The Weight Watchers Oprah Dream Team


I heard on local radio that Oprah made 12 million dollars yesterday by posting a 30 second Weight Watchers commercial about eating bread daily to Twitter.  Her six million shares in WW stock jumped by two dollars per share following the spot.  People are definitely buying in.

I find myself wondering what else Oprah eats in a day on her plan with WW.  And then I remind myself that what’s on her plate is her business, and certainly none of mine.  Why am I even thinking about this?  And now writing about it.  I’m officially writing about it.  What gives?

Well.  I suppose I’m writing about it because Oprah is selling it.  Not just any old “it” either, but Weight Watchers of all things.  She has changed the world and inspired generations of people to dream big, work hard, and give back. Her influence is immense. And she’s using it to sell a program that has expected compliance failure built right into the business model.

A program with dismal long-term success rates and very high turnover rates, that depends on repeat business from their clients, not weight loss success, to stay in operation.

My issues with WW continue to be the same.

The recommended calories/points are too low for sustainability.

Assigning arbitrary rules to track intake teaches people lots about arbitrary trademarked rules, and not much about food.

There is not enough focus on moving our bodies, or the added nutrition requirements that come with participating in a consistent exercise program.

They continue to market processed frozen meals as nutrition.

Yes, you can lose weight by aggressive calorie restriction.  Oprah’s reportedly lost 26lbs since buying her shares starting the program. But losing too quickly often means the weight is a combination of fat and muscle loss.  Leaving you physically weaker than you were at the outset.  The weight loss is also typically temporary in nature.  It comes back when you go back to eating the foods and calories you have been cutting out.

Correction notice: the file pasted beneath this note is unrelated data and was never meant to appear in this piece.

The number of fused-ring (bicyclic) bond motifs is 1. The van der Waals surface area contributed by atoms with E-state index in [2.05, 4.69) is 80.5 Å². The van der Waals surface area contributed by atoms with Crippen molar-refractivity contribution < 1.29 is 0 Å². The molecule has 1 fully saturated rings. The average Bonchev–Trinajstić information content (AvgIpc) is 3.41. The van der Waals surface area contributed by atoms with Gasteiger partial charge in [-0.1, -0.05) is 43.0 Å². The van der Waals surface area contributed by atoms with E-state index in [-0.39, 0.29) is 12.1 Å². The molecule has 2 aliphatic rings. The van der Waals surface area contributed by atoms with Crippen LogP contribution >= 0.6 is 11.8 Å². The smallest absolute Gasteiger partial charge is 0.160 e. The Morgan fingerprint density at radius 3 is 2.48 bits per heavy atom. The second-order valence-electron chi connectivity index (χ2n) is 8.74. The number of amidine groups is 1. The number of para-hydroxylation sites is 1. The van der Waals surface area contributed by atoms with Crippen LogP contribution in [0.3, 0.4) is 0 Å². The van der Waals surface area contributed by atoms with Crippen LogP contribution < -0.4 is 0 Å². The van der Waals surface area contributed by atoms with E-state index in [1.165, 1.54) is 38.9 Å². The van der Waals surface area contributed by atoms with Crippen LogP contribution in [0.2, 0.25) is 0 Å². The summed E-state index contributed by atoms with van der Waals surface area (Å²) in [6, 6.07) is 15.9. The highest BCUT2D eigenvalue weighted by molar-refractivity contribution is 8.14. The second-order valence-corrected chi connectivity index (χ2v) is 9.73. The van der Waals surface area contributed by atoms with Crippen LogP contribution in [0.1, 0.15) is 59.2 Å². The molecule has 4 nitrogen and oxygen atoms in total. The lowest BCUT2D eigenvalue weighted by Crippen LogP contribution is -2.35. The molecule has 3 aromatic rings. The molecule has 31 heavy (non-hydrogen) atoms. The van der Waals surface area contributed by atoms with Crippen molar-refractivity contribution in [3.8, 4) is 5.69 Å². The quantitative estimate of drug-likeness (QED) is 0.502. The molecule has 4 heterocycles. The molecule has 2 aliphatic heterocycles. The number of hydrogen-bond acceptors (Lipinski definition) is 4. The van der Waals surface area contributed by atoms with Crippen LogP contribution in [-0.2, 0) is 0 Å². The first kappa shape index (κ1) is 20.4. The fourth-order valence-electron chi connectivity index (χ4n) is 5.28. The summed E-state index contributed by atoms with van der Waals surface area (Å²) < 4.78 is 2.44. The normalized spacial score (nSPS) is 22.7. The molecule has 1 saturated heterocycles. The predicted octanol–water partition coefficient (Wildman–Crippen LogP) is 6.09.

Oprah is probably the most ideal spokesperson WW could have working on their behalf and getting her buy in was no doubt a brilliant strategic move.  Her weight loss efforts have been scrutinized in the public eye for years, to the point where most people (even me, UGH), feel like they have a stake in her success.   Achieving and maintaining her desired weight loss would be a major feather in their cap.  If she has trouble maintaining the weight loss long term, they will always welcome her back with open arms and a new advertisement campaign, and a percentage of the other 90% of WW clients who have tried and not quite maintained it will come back as well.

Because if Oprah can/cannot do it, we also can/cannot do it, right?

Don’t get me wrong, I’m glad that she’s enjoying bread but I find myself wondering who told her she can’t have bread in the first place?  Honestly!  Who had the nerve to tell Oprah Winfrey that she could not enjoy a food that she clearly loves?  More importantly, why did she listen?  And why is it a revelation that a healthy lifestyle can include foods one genuinely enjoys?  Every single day even!

She says that underneath every overweight woman there is the woman she could be.  I argue that we are already the women we can be and a diet isn’t going to change that.  Only our self perception will.

Although, as I’ve worked through this, I try to keep reminding myself that 12 million dollars for one Twitter spot might help too.   Do you have an opinion about this or experience (good or bad) with Weight Watchers?  Hit reply and tell me about it!

Thanks for reading!



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